Grantor trusts – sales and swaps. An important estate planning technique for higher wealth individuals in recent years designed to reduce potential estate tax involves the sale or gifting of assets to a grantor trust. The goal of such a transaction is to make a completed transfer for federal estate and gift tax purposes, but retain enough powers so that the transfer is incomplete for income tax purposes. This is the “intentionally defective grantor trust” (IDGT) technique. The result of structuring the transaction in this manner is that the future appreciation of the assets that are sold to the trust is removed from the grantor’s estate, and the grantor remains obligated for the annual income tax liability. Of course, the trust could reimburse the grantor for that tax obligation. Thus, the grantor ends up with a tax-free “gift” to the trustee of the trust’s income tax liability. This allows the trust assets to grow without loss of value to pay taxes.
The IRS blessed the IDGT technique in Rev. Rul. 85-13, 1985-1 C.B. 184. In the Ruling, the IRs determined that the grantor’s sale of the asset to the trust did not trigger income tax – the grantor was simply “selling” to himself. The irrevocable, completed nature of the transfer to the trust coupled with grantor trust status for income tax purposes is done by particular trust drafting language. Also, that language can be drafted to allow the grantor to “swap” low basis assets in the trust with assets having a higher basis. This allows the “swapped-out” asset to receive a basis increase at the time of the grantor’s death by virtue of inclusion in the grantor’s estate. I.R.C. §1014.
Under the STEP Act, a sale to a grantor trust might be treated as a transfer in trust. If that is what the language means, then Rev. Rul. 85-13 is effectively repealed. It also appears that swaps to a grantor trust would be treated that same as a sale. If this is correct, IDGTs as a planning tool are eliminated.
GRATs. One popular estate planning technique for the higher-valued estates has been the use of a grantor-retained annuity trust (GRAT). With this approach, the grantor transfers assets to a trust in return for an annuity. As the trust assets grow in value, any value above the specified annuity amount benefits the grantor’s heir(s) without being subject to federal gift tax. However, under the STEP Act, a transfer to a grantor trust is taxable if all of the transferred assets are not included in the grantor’s estate. But, if all of the assets transferred to a grantor trust are included in the grantor’s estate, the transfer to the trust is not a taxable event.
This language raises a couple of questions. One of the characteristics of a GRAT is that it can be drafted to make a portion taxable. In that case, it is not completely includible in a decedent’s estate. Likewise, if property is transferred into a GRAT and the transferor dies during the GRAT’s term and the I.R.C. §7520 rate rises, then less than all of the corpus of the GRAT is included in the decedent’s estate. See Treas. Reg. §20.2036-1, et seq. This would appear to mean that, under the STEP Act, the transfer to the GRAT would be a taxable event. It is also unclear whether the use of a disclaimer in the context of a GRAT will eliminate this potential problem.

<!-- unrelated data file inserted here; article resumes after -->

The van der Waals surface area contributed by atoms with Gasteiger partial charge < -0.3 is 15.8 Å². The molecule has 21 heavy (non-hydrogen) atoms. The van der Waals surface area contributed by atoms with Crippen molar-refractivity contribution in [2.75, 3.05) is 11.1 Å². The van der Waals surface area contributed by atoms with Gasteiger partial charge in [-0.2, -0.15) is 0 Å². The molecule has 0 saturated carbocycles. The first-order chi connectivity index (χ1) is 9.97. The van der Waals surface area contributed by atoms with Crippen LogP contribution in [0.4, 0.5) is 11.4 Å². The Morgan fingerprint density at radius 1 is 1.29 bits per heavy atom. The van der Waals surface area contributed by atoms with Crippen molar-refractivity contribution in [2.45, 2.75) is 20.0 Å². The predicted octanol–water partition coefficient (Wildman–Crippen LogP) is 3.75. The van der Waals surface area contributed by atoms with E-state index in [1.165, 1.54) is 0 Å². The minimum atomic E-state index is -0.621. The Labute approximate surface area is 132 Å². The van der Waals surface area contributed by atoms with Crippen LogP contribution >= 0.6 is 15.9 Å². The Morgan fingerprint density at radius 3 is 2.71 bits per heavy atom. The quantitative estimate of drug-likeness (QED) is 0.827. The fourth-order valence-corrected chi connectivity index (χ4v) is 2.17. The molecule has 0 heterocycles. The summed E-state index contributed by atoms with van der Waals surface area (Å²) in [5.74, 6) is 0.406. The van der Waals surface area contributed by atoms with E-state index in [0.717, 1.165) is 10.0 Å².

Estate Tax Deduction
Income taxes that the STEP Act triggers would be deductible at death as an offset against any estate tax that is due on account of the taxpayer’s death.
The Constitutional Issue
As noted above, the STEP Act carries a general effective date of January 1, 2021. It is retroactive. If that retroactive provision were to hold, many (if not all) planning options that could presently be utilized will be foreclosed. But is a retroactive tax provision constitutional?
To be legal, a retroactive tax law change can satisfy the constitutional due process requirement if it is rationally related to a legitimate purpose of government. Given the enormous amount of spending that the Congress engaged in during 2020 to deal with the economic chaos caused by various state governors shuttering businesses, a "legitimate purpose" could be couched in terms of the “need” to raise revenue. See, e.g., Pension Benefit Guaranty Corporation v. R.A. Gray & Co., 467 U.S. 717 (1984); United States v. Carlton, 512 U.S. 26 (1994); In re Fifield, No. 04-10867, 2005 Bankr. LEXIS 1210 (Bankr. D. Vt. Jun. 20, 2005). That’s the case even though historic data indicate that government revenues rarely increase in the long-term from tax increases – particularly the type of tax increases that are presently being proposed.
Will the STEP Act become law as proposed? Probably not. But, combined with S. 994 the two proposals offer dramatic changes to the rules surrounding income tax, as well as federal estate and gift tax. With the proposal to basically double the capital gains tax rate, it could be a good idea to intentionally trigger what would be a gain under the STEP Act. Doing so would at least remove those assets from the transferor’s estate. In general, “harvesting” gains now before a 39.6 percent rate applies could be a good strategy. Also, estate plans should be reexamined in light of the possible removal of the fair market value basis rule at death. Consideration should be given to donating capital gain property to charity, setting up installment sales of property, utilizing the present like-kind exchange rules and making investments in qualified opportunity zones.
Is all planning basically eliminated for 2021? I don’t know. There simply is no assurance whether transfers made to lock in the existing federal estate and gift tax exemption, utilize valuation discounts, etc., will work. If the STEP Act is enacted, perhaps one strategy that will work would be to gift cash (by borrowing if necessary). If the STEP Act is not enacted, then utilizing grantor trusts with sales and swaps could be an effective technique to deal with a much lower exemption.